This is the June edition ALT poster for our main campus. Our anchor section rubs it in those lil' Japanese faces that US kids are off on break, sleeping in and not following their dreams while jKids are oftentimes going to school six days a week if not more. We've also got a section, "Band Tourino," dedicated to Motion City Soundtrack, who's coming to Japan next month! Plus we've got a section dedicated to summer blockbuster flops, including the legendary Nemo movie that was rammed full of creative talent all for naught. You can also see a cameo by two familiar feces paired with another installment of my casual English corner, "New Expression." The last thing we've got is a new section offering booty to jKids who submit art to the board. Will anyone take up the challenge? Knowing jKids' reticent temperaments, prolly not, but who knows; I tried making it as easy as possible by having it just be a coloring contest, but you'd be surprised how shell-shock they can get even with straightforward instructions...
Here's a close up of our anchor image's inks. This image had to be done really fast, so I decided to cut colors this time around. The pengys were each going to be a different primary, there's always next time I guess. But for added Oda-like flavor, I gave each one a letter for their pengy eyebrow things. Why volleyball, though? Because it was recently on the brain, unfortunately. I found that games of volleyball, and most everything involving playing an oppoenent, are preceded by a winner-take-all game of Janken, aka "Rock, Paper, Scissors." If someone ever throws rock and then, seeing you throw paper, rams their fist into their nose, jamming their nasal cartilage into their brain, that's called "Rock, Paper, Kamikaze." True story.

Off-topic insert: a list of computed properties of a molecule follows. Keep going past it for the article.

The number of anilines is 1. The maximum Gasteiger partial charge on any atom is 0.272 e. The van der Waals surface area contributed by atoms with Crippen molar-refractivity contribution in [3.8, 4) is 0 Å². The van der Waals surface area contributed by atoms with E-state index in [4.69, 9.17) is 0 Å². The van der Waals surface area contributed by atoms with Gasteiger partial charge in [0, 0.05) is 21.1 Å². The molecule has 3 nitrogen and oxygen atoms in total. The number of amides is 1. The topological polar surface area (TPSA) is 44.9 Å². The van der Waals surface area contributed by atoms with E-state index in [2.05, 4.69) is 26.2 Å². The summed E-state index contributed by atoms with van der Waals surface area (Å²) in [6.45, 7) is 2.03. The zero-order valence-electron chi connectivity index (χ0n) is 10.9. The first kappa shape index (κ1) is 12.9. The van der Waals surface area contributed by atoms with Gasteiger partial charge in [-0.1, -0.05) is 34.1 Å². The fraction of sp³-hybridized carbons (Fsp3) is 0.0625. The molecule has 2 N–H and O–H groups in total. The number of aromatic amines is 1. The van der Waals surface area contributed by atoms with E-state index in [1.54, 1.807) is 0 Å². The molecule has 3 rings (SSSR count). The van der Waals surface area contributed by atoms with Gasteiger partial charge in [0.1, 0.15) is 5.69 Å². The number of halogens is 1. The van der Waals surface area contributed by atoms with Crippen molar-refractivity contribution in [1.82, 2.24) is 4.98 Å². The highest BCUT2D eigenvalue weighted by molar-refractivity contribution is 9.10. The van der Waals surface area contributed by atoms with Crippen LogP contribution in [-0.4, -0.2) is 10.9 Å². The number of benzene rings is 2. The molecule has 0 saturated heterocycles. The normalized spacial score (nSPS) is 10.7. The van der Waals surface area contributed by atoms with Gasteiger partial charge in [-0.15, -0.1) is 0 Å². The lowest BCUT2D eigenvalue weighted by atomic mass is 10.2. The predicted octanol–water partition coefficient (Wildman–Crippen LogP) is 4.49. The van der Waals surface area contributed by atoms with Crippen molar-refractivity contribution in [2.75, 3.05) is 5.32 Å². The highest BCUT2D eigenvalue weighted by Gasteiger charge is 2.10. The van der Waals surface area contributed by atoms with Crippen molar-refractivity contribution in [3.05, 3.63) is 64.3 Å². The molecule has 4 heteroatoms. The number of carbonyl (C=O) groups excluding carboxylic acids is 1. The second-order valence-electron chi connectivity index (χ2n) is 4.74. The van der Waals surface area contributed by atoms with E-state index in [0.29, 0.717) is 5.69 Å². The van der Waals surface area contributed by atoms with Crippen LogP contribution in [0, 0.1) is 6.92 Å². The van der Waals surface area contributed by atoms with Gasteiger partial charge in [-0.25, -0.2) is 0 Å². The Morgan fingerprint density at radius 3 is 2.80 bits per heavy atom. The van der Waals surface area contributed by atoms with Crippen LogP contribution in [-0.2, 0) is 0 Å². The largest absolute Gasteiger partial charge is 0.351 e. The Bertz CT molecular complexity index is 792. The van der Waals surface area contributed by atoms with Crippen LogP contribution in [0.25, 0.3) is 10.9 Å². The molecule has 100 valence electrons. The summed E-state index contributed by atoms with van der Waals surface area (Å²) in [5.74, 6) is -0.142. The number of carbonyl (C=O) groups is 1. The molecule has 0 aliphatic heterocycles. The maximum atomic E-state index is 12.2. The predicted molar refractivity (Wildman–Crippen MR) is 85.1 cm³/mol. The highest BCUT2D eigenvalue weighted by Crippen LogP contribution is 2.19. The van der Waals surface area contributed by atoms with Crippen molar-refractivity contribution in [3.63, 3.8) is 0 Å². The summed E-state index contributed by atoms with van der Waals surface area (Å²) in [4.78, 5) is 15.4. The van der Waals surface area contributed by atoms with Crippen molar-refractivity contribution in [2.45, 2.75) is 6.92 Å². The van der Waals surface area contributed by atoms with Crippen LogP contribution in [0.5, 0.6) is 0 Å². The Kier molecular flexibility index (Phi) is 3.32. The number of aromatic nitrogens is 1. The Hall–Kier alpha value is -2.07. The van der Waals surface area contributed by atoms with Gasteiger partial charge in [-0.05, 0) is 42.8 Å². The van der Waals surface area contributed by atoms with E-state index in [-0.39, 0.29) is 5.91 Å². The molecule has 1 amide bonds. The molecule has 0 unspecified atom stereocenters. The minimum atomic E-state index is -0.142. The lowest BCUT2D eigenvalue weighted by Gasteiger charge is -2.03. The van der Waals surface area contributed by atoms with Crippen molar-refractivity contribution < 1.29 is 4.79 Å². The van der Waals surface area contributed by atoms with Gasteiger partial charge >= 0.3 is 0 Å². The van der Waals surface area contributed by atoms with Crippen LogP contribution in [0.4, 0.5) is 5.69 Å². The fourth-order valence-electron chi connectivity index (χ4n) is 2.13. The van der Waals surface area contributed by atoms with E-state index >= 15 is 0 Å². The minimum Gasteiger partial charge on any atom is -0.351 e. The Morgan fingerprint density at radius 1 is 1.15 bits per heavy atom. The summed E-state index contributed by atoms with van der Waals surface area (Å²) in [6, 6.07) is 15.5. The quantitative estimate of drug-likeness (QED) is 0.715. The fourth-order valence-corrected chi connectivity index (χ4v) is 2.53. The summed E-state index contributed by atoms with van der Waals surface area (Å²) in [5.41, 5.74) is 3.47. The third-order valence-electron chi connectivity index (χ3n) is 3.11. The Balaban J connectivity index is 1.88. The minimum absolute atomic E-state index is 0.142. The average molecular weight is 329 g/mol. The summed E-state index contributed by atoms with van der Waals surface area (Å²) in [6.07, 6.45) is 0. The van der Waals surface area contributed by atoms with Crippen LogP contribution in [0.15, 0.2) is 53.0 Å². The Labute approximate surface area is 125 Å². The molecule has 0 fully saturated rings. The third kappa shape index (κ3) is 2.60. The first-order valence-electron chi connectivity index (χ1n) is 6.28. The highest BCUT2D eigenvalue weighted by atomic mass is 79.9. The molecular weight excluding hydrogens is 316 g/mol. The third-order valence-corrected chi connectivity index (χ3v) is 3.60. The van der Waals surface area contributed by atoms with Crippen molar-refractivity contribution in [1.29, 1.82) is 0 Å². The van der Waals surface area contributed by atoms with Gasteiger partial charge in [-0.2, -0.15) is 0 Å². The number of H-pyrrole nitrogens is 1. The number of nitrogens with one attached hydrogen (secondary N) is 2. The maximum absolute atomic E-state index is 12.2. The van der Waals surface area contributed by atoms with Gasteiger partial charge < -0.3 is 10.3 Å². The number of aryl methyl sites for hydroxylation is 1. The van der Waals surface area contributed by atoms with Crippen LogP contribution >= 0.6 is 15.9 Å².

I actually got to have a conversation in Japanese about the translation of the anchor page, as a spectator came by and put in an excellent effort to read it while I was inking up the image, and through our mutually broken language abilities we were able to get the full text across! Really exciting.
Here's another installment of Homework Sketches, art I scrawl on jKids' homeworkz against their thrill. So we've got an illustration of the difference between "teach for" and "teach to," an emo-riffic tomato because the student reports she doesn't like tomatoes, a gentle ribbing of a commonly reverse-written d, and we've even got a Crayon Shin-chan shout out. Never seen more than a few seconds of the show, but as I understand it, at least in the US, it's a decidedly adult show in the guise of a kids' show, right? As far as I can tell, in Japan it's a straight-up kids' show.
Next we've got a camera for a kid who accidentally dropped his camera after his school trip(!), a Naruto headband, one of the ubiquitous Mono erasers, a guy getting dome-shot with a soccerball, a Mugiwara straw hat logo coloring-job, a Domo-kun, and then three riffs on my Pizza cat, including a Reborn version.
But our anchor piece is a riff on a hilarious student-written dialog written for a lesson on "May I, Could you." Here's their script:
お: Excuse me, Ms. [Redacted],
May I speak to you?
お: Could you speak Chinese?
た: I'm sorry. I'm [sic.] don't speak Chinese.
お: I see.
た: May I ask you a question?
お: I'm sorry. I don't like questions.
I imagined a poor member of the newspaper club earnestly trying to interview her slightly conceited, aloof senpai. Tragic, adorable, hilarious. These kids are really talented writers when they try, but also when they don't, but mostly when they do.
This is an MO of the Kappa piece I did for the April edition of the ALT News dealio. Our first shot here is a comparison of the first, inked-Copic-Ciao'd version compared against the second, non-inked Ciao'd version we'll be spotlighting today.
These are the lines we worked from. I was concerned my markers might get worn or smeared from the graphite, but it was just like markering over inks, except no odd ink-smears as the markers randomly reactivate the dried inks. After Copic-Ciaoing over pencils, the lines get locked down onto the paper, so you have to make sure the lines are where you want them before taking CCs to them--it may as well be inks you're working with in terms of the lines not going anywhere.